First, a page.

Climate velocity speeds marine animals along
Continental shelf ecosystems contain the most productive areas of the ocean, supporting the areas of highest species diversity and producing about 90% of global fisheries catches. Tracing the influences of changing climates from physics to biochemistry, phytoplankton, physiology, fish, and fisheries, however, is a challenge that we are only just beginning to address, despite the substantial impacts that are expected.
For example, oceans have warmed somewhat more slowly than the atmosphere (0.67°C vs. 0.74°C over the past century), but thermal gradients are also less steep in the ocean than on land. The consequence is that climate velocities (the rate that climates shift in space) are as fast, and sometimes faster, in the ocean than they are on land. Climate velocities are calculated as the product of warming (°C/decade) and the slope of thermal gradients (km/°C) to yield the speed in km/decade that species would have to shift in order to maintain constant temperatures (see figure). Median velocities from 1960-2009 in the ocean have been 21.7 km/decade, but reached 200 km/decade near the tropics and in the sub-Arctic.
Figure 1. Map of climate velocities in the ocean from 1960-2009. Graph on the left shows average velocities on land (red) and in the ocean (blue) by latitude. From Burrows et al. 2011 Science 334: 652-655.
Fish appear to respond quickly and often quite predictably to changes in water temperature. There are physiological reasons to expect this effect, including the “thermal envelope” within which fish have sufficient oxygen for growth and survival. These envelopes vary among species, and marine species distributions match closely to their physiological limits (i.e., closer than on land).
Recent work in our lab is working to understand how the distribution and abundance of marine fishes and invertebrates respond to climate velocities, how these changes affect marine communities, and what impacts this will have on marine fisheries and conservation. For example, it has long been confusing why many marine species (up to 60%) do not appear to be shifting northward as global temperatures have warmed over the past few decades. By mapping the thermal envelopes for 325 marine species, however, we showed, that climate velocities in many parts of North America are actually shifting south and have been for the past 3-4 decades. Many of these southward shifts are a result of geographic constraints or climate variability (e.g., Pacific Decadal Oscillation, El Nino Southern Oscillation, etc.). When we compared these climate velocities to observed shifts in species distributions (see figure), we found that species largely follow local climate velocities. Going forward, it appears that climate velocity will be a powerful tool for predicting future species distributions as well.
Figure 2. Figure 2. Vectors show the average shift in latitude and longitude for each taxon (colors) and the mean shifts in each region (black). Insets show the mean (black), maximum (blue), and minimum (red) latitude of detection for Pacific cod (Gadus macrocephalus) in the Gulf of Alaska, big skate (Raja binoculata) on the U.S. West Coast, and American lobster (Homarus americanus) in the Northeast. From Pinsky et al. 2013 Marine taxa track local climate velocities Science 341: 1239-1242.
Ongoing work is now working to understand the mechanisms the allow species to shift north. Are species colonizing new habitat through larval dispersal or adult migration? Or are shifts observed to date primarily the result of differential growth in population size, growing in the north and shrinking in the south? Through a collaborative project funded by a number of Mid-Atlantic Sea Grant programs, we’re digging into these questions for summer flounder, one of the species that has been shifting north most rapidly on the east coast. It is also one of the most important commercial and recreational fishery species. The team is led by our lab at Rutgers University, but includes partners at Stony Brook (NY), George Mason (VA), and the University of North Carolina. Among other activities, we’ll use genetics (SNPs genotyped with RADtag methods) to understand where larvae settling in NJ and NC have come from, and how these patterns have changed through time.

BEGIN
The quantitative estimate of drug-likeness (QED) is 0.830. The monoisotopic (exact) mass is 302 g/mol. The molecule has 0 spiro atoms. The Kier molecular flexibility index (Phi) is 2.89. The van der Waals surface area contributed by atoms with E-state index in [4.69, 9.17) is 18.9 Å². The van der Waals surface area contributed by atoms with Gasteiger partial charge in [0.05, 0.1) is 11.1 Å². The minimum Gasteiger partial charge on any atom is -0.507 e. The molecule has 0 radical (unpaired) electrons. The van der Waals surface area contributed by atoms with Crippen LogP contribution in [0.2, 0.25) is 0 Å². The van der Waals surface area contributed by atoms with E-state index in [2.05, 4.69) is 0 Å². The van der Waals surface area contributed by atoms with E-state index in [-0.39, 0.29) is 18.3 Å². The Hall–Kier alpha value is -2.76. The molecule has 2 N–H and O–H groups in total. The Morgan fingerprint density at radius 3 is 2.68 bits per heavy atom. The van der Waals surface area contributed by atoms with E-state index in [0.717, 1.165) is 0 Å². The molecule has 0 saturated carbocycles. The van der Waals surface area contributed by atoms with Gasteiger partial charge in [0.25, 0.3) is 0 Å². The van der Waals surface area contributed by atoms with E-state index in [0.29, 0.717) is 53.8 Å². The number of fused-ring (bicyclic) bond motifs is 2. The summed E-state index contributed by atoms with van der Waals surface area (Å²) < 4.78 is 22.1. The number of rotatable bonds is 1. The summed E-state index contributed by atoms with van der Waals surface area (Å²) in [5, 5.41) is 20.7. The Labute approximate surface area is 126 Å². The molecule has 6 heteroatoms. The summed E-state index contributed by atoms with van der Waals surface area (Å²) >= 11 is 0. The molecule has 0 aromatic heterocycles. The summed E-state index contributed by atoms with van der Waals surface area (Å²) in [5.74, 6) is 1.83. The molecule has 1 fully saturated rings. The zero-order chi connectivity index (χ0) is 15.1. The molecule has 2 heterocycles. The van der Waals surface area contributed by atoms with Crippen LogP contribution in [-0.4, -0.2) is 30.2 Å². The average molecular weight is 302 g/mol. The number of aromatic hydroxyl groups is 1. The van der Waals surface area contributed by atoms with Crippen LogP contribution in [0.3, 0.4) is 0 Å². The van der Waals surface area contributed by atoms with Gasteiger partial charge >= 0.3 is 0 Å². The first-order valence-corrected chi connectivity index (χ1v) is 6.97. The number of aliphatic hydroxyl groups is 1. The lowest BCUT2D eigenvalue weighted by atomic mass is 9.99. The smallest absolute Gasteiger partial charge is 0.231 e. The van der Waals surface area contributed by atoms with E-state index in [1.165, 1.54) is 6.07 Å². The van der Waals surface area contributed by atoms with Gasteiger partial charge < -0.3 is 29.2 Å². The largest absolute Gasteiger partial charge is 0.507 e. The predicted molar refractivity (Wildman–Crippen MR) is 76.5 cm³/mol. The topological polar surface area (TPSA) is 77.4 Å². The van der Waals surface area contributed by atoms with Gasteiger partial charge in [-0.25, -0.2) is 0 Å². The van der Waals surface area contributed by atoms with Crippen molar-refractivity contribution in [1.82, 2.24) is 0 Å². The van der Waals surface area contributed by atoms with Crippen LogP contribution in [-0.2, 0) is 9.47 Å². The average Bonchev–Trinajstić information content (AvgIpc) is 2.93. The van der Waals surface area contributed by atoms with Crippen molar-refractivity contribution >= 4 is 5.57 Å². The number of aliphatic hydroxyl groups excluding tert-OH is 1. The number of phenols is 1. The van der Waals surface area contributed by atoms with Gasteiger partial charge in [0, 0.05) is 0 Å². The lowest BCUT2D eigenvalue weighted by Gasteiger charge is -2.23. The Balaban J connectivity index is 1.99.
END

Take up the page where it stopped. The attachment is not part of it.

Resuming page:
We’re also interested in how fisheries are affected by these shifting species. Do fishers travel further? Intensify effort? Change to new species? Are there important lags, feedbacks, or thresholds in this coupled social-ecological system as climate pushes species along? Are there important cumulative impacts of fishing and climate change on marine species?
Figure 3. Figure 3. Lobster boats sit on their moorings. American lobster in the northeast U.S. is one of the species that has been moving north most dramatically over the past four decades, largely ending the fishery in Long Island Sound but benefiting ports further north. Photo by M. Pinsky.
Existing work has documented that fisheries do shift north when their target species moves (see figure), but we’re still working to document the extent that movements, shifts in species, or changes in effort produced these patterns. Intriguingly, fisheries appear to lag substantially behind the fish, fishing the trailing edge much harder than the leader edge.
Figure 4. Figure 4. Ocean species have shifted northward in the northeast U.S. as ocean temperatures have risen. As a result, over the past 40 years more northern ports have gradually increased their landings of four marine species. While some species move north out of an area, other species move in from the south. From Doney & Rosenberg 2013 Oceans and Marine Resources in NCADAC Draft Climate Assessment Report, U.S. Global Change Research Program.
Much of this research is just beginning, and the lab is actively recruiting interested graduate students and postdoctoral scholars to work on these projects.
Dr. Malin Pinsky, Principal Investigator